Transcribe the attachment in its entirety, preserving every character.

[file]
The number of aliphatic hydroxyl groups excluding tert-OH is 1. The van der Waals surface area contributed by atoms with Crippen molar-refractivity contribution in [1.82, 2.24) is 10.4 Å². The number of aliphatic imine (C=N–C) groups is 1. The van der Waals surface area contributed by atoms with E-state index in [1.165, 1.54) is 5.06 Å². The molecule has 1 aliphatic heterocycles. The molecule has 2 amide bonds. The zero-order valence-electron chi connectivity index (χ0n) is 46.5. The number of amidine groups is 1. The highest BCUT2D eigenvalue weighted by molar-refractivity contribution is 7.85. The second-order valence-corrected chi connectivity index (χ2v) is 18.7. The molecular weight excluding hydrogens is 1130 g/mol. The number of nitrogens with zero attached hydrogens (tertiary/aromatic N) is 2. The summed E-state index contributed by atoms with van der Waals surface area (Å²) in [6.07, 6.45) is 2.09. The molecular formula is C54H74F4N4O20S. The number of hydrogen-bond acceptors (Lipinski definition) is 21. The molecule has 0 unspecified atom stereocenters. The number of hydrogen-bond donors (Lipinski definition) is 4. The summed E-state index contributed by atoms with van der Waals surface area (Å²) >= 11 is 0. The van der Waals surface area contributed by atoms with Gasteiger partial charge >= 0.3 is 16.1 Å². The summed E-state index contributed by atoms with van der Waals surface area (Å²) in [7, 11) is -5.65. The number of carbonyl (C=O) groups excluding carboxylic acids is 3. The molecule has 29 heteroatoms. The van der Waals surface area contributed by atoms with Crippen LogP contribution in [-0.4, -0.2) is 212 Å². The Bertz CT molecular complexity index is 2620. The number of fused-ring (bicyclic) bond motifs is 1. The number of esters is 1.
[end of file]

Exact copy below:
The number of aliphatic hydroxyl groups excluding tert-OH is 1. The van der Waals surface area contributed by atoms with Crippen molar-refractivity contribution in [1.82, 2.24) is 10.4 Å². The number of aliphatic imine (C=N–C) groups is 1. The van der Waals surface area contributed by atoms with E-state index in [1.165, 1.54) is 5.06 Å². The molecule has 1 aliphatic heterocycles. The molecule has 2 amide bonds. The zero-order valence-electron chi connectivity index (χ0n) is 46.5. The number of amidine groups is 1. The highest BCUT2D eigenvalue weighted by molar-refractivity contribution is 7.85. The second-order valence-corrected chi connectivity index (χ2v) is 18.7. The molecular weight excluding hydrogens is 1130 g/mol. The number of nitrogens with zero attached hydrogens (tertiary/aromatic N) is 2. The summed E-state index contributed by atoms with van der Waals surface area (Å²) in [6.07, 6.45) is 2.09. The molecular formula is C54H74F4N4O20S. The number of hydrogen-bond acceptors (Lipinski definition) is 21. The molecule has 0 unspecified atom stereocenters. The number of hydrogen-bond donors (Lipinski definition) is 4. The summed E-state index contributed by atoms with van der Waals surface area (Å²) >= 11 is 0. The van der Waals surface area contributed by atoms with Gasteiger partial charge >= 0.3 is 16.1 Å². The summed E-state index contributed by atoms with van der Waals surface area (Å²) in [7, 11) is -5.65. The number of carbonyl (C=O) groups excluding carboxylic acids is 3. The molecule has 29 heteroatoms. The van der Waals surface area contributed by atoms with Crippen LogP contribution in [-0.4, -0.2) is 212 Å². The Bertz CT molecular complexity index is 2620. The number of fused-ring (bicyclic) bond motifs is 1. The number of esters is 1.